A new study conducted by Brittany Huntington, Mandy Karnauskas and UM Professor Diego Lirman appears in the journal Coral Reefs. Its authors tested whether 10 years of reserve designation has translated into positive impacts on coral communities in Gloverís Reef Marine Reserve, Belize. Results from their surveys showed no clear indication of reserve implementation benefiting coral cover, colony size or the abundance of juvenile corals. Credit: Image courtesy of Brittany Huntington.

A new study conducted by Brittany Huntington, Mandy Karnauskas and UM Professor Diego Lirman appears in the journal Coral Reefs. Its authors tested whether 10 years of reserve designation has translated into positive impacts on coral communities in Gloverís Reef Marine Reserve, Belize. Results from their surveys showed no clear indication of reserve implementation benefiting coral cover, colony size or the abundance of juvenile corals. Credit: Image courtesy of Brittany Huntington.

Surveys of famed Belize Reef suggest that reserve status doesn’t guarantee protection and restoration

By Summit Voice

SUMMIT COUNTY ó Results of a 10-year study at a well-known reef in Belize suggest that a protected reserve status isn’t doing much to restore the coral ecosystems. The study concludes that, in order to protect and restore coral reef ecosystems, management must be carefully targeted.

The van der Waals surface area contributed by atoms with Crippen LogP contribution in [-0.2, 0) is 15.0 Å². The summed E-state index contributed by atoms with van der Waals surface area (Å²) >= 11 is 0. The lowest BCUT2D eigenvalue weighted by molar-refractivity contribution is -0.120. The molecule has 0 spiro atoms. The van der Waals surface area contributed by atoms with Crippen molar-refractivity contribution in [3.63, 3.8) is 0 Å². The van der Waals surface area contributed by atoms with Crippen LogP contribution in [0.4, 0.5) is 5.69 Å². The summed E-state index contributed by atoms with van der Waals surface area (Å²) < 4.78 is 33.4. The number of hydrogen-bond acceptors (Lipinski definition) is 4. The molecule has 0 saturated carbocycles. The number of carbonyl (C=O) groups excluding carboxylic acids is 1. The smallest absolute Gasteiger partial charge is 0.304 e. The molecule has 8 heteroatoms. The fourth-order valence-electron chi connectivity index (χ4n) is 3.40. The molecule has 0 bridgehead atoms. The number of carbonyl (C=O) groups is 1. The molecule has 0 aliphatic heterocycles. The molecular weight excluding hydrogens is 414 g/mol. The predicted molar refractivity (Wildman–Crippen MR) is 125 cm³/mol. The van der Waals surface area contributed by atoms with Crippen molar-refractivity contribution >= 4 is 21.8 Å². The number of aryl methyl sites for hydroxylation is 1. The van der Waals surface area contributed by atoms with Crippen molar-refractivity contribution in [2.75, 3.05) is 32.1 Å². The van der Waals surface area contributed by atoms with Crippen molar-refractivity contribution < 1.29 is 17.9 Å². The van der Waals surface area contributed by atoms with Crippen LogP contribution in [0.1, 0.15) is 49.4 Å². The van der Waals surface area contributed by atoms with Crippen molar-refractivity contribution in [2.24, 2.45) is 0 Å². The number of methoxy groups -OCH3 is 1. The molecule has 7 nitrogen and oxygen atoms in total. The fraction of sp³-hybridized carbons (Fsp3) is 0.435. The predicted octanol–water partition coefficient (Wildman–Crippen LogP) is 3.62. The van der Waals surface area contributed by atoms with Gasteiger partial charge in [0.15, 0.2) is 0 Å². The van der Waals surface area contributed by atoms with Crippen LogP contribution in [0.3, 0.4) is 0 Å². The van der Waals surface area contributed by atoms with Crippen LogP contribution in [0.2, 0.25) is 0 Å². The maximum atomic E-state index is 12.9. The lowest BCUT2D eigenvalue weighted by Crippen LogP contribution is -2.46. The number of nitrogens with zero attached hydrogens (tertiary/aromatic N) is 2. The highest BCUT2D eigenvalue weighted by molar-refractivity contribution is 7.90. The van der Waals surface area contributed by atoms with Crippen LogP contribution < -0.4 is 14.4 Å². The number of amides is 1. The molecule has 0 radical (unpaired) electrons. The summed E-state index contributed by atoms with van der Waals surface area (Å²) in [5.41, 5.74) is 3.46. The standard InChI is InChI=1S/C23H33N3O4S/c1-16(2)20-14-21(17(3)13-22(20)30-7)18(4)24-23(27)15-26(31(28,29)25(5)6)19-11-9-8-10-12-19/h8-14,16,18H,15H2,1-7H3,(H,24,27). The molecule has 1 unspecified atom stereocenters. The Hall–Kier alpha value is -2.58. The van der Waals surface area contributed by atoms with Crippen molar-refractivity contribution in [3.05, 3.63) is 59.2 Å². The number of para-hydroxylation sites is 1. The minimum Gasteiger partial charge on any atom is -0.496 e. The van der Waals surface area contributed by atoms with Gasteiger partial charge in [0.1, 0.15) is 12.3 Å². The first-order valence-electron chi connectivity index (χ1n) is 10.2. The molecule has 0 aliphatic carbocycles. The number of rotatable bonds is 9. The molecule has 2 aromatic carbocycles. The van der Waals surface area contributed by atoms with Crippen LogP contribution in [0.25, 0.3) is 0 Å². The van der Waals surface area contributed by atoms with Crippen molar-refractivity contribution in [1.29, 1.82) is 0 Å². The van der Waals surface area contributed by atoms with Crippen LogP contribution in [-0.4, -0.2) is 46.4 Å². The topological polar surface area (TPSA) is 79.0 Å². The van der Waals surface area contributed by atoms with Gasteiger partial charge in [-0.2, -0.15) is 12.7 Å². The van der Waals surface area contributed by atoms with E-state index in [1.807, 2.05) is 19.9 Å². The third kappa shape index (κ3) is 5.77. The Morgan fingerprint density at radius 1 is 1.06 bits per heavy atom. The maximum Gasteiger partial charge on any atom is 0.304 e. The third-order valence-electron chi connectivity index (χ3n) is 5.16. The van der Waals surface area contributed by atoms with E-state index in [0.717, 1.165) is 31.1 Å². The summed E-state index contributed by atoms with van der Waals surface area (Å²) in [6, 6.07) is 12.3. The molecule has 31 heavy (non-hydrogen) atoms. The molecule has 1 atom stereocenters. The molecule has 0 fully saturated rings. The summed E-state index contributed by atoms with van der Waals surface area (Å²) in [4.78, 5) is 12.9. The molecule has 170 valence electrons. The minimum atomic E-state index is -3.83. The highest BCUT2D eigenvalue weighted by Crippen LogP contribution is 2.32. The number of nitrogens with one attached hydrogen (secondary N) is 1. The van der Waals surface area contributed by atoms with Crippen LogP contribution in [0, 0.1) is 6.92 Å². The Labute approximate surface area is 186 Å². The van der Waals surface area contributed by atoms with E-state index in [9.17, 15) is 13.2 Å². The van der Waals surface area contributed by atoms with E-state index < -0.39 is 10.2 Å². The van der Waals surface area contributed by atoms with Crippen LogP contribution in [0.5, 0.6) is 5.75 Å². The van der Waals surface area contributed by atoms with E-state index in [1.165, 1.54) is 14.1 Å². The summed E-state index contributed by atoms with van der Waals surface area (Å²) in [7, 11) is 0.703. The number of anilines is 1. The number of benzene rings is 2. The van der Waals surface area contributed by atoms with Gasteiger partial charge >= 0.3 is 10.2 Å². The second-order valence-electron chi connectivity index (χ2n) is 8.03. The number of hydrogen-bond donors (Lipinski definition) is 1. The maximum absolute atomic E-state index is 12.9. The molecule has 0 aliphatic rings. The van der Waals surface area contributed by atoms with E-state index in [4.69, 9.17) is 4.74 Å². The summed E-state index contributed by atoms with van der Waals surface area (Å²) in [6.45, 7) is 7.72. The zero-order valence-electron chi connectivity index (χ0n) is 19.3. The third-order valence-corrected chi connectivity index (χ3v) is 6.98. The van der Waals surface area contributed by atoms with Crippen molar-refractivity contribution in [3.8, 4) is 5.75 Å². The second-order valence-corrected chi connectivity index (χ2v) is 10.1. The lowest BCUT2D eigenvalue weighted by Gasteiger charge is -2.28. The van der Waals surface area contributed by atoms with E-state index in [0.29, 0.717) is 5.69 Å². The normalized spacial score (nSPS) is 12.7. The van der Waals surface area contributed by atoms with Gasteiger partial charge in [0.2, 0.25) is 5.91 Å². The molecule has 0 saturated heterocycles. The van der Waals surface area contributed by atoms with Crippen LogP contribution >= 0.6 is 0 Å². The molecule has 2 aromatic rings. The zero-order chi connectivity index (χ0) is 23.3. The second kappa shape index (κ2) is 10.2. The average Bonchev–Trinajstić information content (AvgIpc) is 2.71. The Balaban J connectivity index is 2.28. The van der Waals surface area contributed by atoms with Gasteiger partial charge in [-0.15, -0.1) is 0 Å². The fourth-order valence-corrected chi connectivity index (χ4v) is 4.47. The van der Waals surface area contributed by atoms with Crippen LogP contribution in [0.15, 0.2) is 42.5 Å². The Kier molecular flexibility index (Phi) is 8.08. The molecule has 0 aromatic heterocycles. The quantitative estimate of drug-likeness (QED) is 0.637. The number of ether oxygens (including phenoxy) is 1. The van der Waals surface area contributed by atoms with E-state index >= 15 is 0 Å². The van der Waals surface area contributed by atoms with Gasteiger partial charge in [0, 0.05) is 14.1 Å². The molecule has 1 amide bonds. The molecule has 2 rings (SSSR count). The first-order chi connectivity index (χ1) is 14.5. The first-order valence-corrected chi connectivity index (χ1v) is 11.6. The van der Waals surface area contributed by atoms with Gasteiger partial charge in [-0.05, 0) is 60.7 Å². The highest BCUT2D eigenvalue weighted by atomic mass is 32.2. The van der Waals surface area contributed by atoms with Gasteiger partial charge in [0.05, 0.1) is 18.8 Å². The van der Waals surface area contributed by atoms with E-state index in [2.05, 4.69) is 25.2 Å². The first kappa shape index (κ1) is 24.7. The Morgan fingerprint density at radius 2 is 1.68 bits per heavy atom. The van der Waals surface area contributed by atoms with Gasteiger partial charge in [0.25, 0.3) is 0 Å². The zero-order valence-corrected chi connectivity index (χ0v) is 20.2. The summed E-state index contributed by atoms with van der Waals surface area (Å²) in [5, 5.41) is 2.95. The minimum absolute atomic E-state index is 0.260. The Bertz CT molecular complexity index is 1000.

“Reserves that are not designed and implemented specifically for the protection of the coral community may fail to provide benefits to these species,” said researcher Mandy Karnauskas, part of a team with the University of Miami’s Rosenstiel School of Marine & Atmospheric Science.

Instead, the scientists documented declines in the coral community both inside and outside of the marine reserve at Glover’s Reef Marine Reserve, designated as a World Heritage site. These patterns of coral decline at Glover’s Reef seem to reflect a regional patterns of coral decline in the Caribbean, including a shift in dominance from massive reef-building broadcasting species to smaller brooding species, the researchers said.

The results were compiled from surveys at 87 patch reefs both inside and outside the marine reserve. They showed no clear indication of reserve implementation benefiting coral cover, colony size or the abundance of juvenile corals. The study was conducted by Brittany Huntington, Mandy Karnauskas and UM Professor Diego Lirman appears in the journal Coral Reefs.

“We had hoped to find evidence of reserve protection benefiting the coral community as well as the fish community at Glover’s Atoll. Unfortunately, the coral communities on protected reefs were in no better condition than the fished reefs,” says Huntington.

The scientists detected no difference in herbivorous fish abundances or the abundance of macroalgae dominating the reef between reserve and fished sites. This provides a potential explanation for the lack of cascading effects on the coral community.

“The macroalgae is faster growing than corals, dominating the available free space on the reef and impeding coral growth and survival,” said Huntington. “Without greater numbers of herbivorous fishes in the reserve to consume the macroalgae that is dominating these reefs, corals have little chance at recovery.”

The UM team also found that massive broadcasting coral species exhibited greater losses over time than their smaller-sized counterparts, suggesting that local management actions have not alleviated the trend of high mortality for these species.

“Glover’s Marine Reserve provides a unique opportunity to learn more about how marine reserves impact coral and fish populations,” says Karnauskas. “Reserves that are not designed and implemented specifically for the protection of the coral community may fail to provide benefits to these species.”

Summit County Voice